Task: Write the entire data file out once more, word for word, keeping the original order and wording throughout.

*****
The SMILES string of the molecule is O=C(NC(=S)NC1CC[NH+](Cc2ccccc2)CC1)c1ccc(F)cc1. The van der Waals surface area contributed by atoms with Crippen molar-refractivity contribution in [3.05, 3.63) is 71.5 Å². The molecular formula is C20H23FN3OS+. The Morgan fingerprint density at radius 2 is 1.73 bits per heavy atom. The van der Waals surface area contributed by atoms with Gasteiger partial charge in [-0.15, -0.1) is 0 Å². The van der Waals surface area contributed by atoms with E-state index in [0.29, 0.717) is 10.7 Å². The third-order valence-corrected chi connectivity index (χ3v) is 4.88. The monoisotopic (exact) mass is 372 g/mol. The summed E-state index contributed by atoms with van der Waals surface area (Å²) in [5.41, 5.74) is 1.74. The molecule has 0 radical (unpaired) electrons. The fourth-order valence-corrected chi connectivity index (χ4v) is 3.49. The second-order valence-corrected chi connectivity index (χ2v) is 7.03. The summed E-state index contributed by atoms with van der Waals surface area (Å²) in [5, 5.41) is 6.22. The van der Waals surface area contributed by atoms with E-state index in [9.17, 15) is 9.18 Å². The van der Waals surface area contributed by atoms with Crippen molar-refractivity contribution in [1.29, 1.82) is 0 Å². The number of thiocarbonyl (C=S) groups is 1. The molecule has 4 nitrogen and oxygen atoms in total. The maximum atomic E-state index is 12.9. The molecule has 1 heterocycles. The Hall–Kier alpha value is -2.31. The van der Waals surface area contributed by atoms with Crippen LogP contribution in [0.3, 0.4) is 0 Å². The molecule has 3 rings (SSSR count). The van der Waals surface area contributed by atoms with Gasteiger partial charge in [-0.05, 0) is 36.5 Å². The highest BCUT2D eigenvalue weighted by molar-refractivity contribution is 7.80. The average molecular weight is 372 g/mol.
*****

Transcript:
The SMILES string of the molecule is O=C(NC(=S)NC1CC[NH+](Cc2ccccc2)CC1)c1ccc(F)cc1. The van der Waals surface area contributed by atoms with Crippen molar-refractivity contribution in [3.05, 3.63) is 71.5 Å². The molecular formula is C20H23FN3OS+. The Morgan fingerprint density at radius 2 is 1.73 bits per heavy atom. The van der Waals surface area contributed by atoms with Gasteiger partial charge in [-0.15, -0.1) is 0 Å². The van der Waals surface area contributed by atoms with E-state index in [0.29, 0.717) is 10.7 Å². The third-order valence-corrected chi connectivity index (χ3v) is 4.88. The monoisotopic (exact) mass is 372 g/mol. The summed E-state index contributed by atoms with van der Waals surface area (Å²) in [5.41, 5.74) is 1.74. The molecule has 0 radical (unpaired) electrons. The fourth-order valence-corrected chi connectivity index (χ4v) is 3.49. The second-order valence-corrected chi connectivity index (χ2v) is 7.03. The summed E-state index contributed by atoms with van der Waals surface area (Å²) in [5, 5.41) is 6.22. The van der Waals surface area contributed by atoms with E-state index in [9.17, 15) is 9.18 Å². The van der Waals surface area contributed by atoms with Crippen molar-refractivity contribution in [1.29, 1.82) is 0 Å². The number of thiocarbonyl (C=S) groups is 1. The molecule has 4 nitrogen and oxygen atoms in total. The maximum atomic E-state index is 12.9. The molecule has 1 heterocycles. The Hall–Kier alpha value is -2.31. The van der Waals surface area contributed by atoms with Crippen LogP contribution in [0.3, 0.4) is 0 Å². The molecule has 3 rings (SSSR count). The van der Waals surface area contributed by atoms with Gasteiger partial charge in [-0.05, 0) is 36.5 Å². The highest BCUT2D eigenvalue weighted by molar-refractivity contribution is 7.80. The average molecular weight is 372 g/mol.